5. Optional: Sprinkle with salt/other flavoring agent (I used Hepp’s black truffle salt in one batch and parmesan cheese in another)
  6. Pop these chips-to-be in a 250 degree oven for 20 minutes*

*I recommend you use the 250 degrees and 20 minutes as a starting point. Find out what works for your oven and your tastebuds.

Ok, so the reality is that I popped these chips-to-be into TWO ovens. I did this to try and be more efficient, but it ended up being a great experiment with oven variance.

Oven 1: The oven that comes with my stove, preheated to 250 degrees. I used one aluminum cookie sheet on the top rack and a glass casserole dish on the lower rack. After 25 minutes the chips on top rack/aluminum cookie sheet ended up much crispier than the ones in the glass casserole dish. Not quite sure if this was a result of the glass side walls of the casserole dish or the fact that it was on the second rack.

Oven 2: My smaller, countertop convection toaster oven preheated it to 225 degrees. I used the small aluminum toaster tray that came with it. These kale chips became crispy much more quickly! They start being ready-to-eat chips at around the 15 minute mark but aren’t burnt if they’re in there for 25 minutes either. No one will judge you if you can’t wait and want to start eating them early. Nor will anyone judge you if you forget and leave them in an extra 10 minutes either. I certainly won’t because I was on both ends of the spectrum (yes, in a single cooking episode).

Again, take the liberty to experiment with your oven temperature, timing, and flavoring for your kale chip creations. Perhaps you like your kale chips at the point where they just start to become crunchy. Or maybe you prefer that they crisp up until they nearly dissolve at the touch. I didn’t flip them over halfway through the cooking process and they still turned out great! I also have a tendency to burn myself when I need to reach into the oven, so I try to avoid it when possible. I still managed to burn myself when removing one batch of kale chips from the toaster oven, as small and shallow as that appliance is. Sigh.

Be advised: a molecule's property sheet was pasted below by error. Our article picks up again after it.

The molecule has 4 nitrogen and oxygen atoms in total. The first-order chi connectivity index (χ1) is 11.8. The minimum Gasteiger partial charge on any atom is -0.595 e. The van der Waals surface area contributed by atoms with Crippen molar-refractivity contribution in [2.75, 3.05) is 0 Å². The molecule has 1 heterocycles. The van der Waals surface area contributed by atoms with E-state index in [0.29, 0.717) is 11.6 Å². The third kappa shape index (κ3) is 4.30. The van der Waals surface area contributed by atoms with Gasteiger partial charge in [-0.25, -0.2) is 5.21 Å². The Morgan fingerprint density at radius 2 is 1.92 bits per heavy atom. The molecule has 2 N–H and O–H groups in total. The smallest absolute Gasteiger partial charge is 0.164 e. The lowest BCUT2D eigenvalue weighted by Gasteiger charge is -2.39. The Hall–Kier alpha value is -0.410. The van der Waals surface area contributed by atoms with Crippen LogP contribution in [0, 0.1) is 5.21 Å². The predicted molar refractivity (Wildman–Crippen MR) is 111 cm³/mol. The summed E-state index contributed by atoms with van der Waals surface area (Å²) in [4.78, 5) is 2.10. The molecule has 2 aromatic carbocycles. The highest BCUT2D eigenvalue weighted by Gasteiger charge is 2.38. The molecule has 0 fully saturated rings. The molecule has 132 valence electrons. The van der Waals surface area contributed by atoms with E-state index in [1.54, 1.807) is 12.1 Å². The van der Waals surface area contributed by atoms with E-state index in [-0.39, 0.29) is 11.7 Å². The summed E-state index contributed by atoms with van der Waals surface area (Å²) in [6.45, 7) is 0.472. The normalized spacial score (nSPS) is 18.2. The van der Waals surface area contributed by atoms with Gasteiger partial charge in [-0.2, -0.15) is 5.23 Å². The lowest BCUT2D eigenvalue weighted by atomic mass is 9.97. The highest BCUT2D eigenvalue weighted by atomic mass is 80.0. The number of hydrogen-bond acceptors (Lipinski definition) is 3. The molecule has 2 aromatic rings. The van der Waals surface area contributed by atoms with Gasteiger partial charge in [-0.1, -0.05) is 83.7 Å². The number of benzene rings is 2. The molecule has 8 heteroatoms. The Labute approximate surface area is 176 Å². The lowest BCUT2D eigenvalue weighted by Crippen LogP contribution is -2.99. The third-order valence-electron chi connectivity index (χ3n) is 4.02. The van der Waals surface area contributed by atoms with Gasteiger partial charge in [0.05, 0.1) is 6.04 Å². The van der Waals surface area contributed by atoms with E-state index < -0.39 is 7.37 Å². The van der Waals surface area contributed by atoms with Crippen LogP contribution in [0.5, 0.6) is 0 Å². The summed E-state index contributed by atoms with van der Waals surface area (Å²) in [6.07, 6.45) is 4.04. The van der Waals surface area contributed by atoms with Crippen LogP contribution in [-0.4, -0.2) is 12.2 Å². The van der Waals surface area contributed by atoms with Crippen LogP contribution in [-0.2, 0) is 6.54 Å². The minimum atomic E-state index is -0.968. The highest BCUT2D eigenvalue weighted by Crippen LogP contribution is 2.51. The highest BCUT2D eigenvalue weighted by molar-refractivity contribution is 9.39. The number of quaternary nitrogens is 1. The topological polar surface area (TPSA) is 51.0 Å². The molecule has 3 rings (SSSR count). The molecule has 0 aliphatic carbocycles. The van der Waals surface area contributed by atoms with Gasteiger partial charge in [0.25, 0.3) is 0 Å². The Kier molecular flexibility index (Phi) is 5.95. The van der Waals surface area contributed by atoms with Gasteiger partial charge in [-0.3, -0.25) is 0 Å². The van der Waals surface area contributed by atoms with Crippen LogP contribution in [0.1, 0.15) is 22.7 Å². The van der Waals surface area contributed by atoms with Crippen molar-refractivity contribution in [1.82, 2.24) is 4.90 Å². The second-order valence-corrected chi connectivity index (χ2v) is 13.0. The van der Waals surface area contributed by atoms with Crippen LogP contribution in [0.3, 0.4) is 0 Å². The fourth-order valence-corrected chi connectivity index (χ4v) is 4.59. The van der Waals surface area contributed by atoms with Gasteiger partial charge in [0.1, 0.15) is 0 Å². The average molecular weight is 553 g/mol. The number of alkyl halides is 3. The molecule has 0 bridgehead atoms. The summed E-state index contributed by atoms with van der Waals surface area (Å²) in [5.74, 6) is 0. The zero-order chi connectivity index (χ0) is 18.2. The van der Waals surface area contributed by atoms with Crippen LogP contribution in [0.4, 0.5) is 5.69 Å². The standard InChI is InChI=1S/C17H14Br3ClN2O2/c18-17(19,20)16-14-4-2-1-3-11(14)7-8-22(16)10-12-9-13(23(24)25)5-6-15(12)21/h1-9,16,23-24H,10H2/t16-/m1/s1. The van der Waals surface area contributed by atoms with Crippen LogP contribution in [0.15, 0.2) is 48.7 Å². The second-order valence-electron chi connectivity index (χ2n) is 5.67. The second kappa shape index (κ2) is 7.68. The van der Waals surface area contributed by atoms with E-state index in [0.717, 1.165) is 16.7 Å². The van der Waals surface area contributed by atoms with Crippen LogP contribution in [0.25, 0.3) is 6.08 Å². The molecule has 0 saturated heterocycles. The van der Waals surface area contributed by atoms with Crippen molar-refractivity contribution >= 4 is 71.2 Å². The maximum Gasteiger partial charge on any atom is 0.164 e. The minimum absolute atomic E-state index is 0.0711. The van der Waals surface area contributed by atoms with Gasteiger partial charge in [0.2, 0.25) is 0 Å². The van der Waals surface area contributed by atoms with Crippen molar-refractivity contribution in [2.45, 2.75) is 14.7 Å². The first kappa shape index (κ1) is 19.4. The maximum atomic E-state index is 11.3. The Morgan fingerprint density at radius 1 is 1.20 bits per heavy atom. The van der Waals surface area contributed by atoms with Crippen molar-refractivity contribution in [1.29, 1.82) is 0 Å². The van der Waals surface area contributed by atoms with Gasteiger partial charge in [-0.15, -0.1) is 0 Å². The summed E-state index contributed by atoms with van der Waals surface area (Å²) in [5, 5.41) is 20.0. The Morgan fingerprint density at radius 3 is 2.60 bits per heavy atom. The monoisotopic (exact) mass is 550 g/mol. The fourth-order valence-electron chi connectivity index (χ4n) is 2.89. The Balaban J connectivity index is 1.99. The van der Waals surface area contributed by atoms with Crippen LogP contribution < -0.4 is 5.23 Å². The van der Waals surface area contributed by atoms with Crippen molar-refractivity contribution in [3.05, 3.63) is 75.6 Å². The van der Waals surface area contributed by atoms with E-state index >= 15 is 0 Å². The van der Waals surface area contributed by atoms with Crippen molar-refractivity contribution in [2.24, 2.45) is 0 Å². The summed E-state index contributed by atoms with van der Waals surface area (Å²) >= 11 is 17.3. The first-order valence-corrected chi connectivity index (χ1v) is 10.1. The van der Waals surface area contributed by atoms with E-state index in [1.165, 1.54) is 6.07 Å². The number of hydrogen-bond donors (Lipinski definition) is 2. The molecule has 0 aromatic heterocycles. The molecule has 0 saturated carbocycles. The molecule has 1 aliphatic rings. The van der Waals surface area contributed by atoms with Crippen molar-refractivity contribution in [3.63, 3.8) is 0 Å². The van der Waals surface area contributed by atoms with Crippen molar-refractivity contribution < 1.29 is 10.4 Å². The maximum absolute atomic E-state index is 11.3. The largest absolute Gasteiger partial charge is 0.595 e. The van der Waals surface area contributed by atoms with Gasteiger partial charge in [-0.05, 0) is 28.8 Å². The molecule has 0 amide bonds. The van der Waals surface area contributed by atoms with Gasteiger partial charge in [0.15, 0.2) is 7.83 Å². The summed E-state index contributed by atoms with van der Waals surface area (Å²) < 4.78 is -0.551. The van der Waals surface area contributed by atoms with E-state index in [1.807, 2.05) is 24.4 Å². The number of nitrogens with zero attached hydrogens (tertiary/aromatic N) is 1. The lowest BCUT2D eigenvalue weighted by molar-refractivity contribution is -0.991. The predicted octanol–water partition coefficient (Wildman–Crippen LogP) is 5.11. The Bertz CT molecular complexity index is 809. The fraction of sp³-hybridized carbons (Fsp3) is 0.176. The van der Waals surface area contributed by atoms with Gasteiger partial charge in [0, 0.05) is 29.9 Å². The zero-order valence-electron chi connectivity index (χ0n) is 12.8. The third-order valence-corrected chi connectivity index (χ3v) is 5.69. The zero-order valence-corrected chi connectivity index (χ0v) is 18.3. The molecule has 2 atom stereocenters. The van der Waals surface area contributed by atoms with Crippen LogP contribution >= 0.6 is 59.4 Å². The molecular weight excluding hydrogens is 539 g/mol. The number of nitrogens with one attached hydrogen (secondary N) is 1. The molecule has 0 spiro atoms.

Have lots of kale ready (it shrinks tremendously). And be warned: they’re addictive.


bake your bacon

bacon baking
Bacon. It is telling you to get your bake on.

I’ve been saying the word for years, yet haven’t paid any attention. Bake your bacon and avoid standing over the burner getting splatters of grease all over your clothes, walls, and stove.

You’ll need:

  • BACON (what else would you need?)
  1. Line a baking sheet with foil (for ease of cleanup). Place the baking sheet in an oven and preheat to 400 degrees.
  2. Add bacon strips to the sheet and bake for 15 minutes.
  3. If you like it extra-crispy, leave it in a few more minutes.
  4. Remove and place bacon on paper towels to soak up extra grease, leaving your bacon crispier.
  5. Eat!

If you’re open to cooking with bacon grease, you can save what’s left in the oven for a later date. Otherwise, you can toss it in the trash (AFTER it cools, so you don’t end up with a holy trash bag and a mess to clean).


not potato salad (and a haiku)

not potato saladThis is basically a potato salad sans the usual star player. Lately, my family has been dining alfresco and potato salad is a summertime staple for these sorts of settings. Only, it hasn’t been making an appearance because Jon and I have been trying to keep to a low-carb diet (which I’ll admit I’ve broken horribly this past week). Since potato salad is one of my dad’s favorite picnic dishes, and we had a Hollywood Bowl concert/picnic to come, I was determined to find a way to make one we could all enjoy together.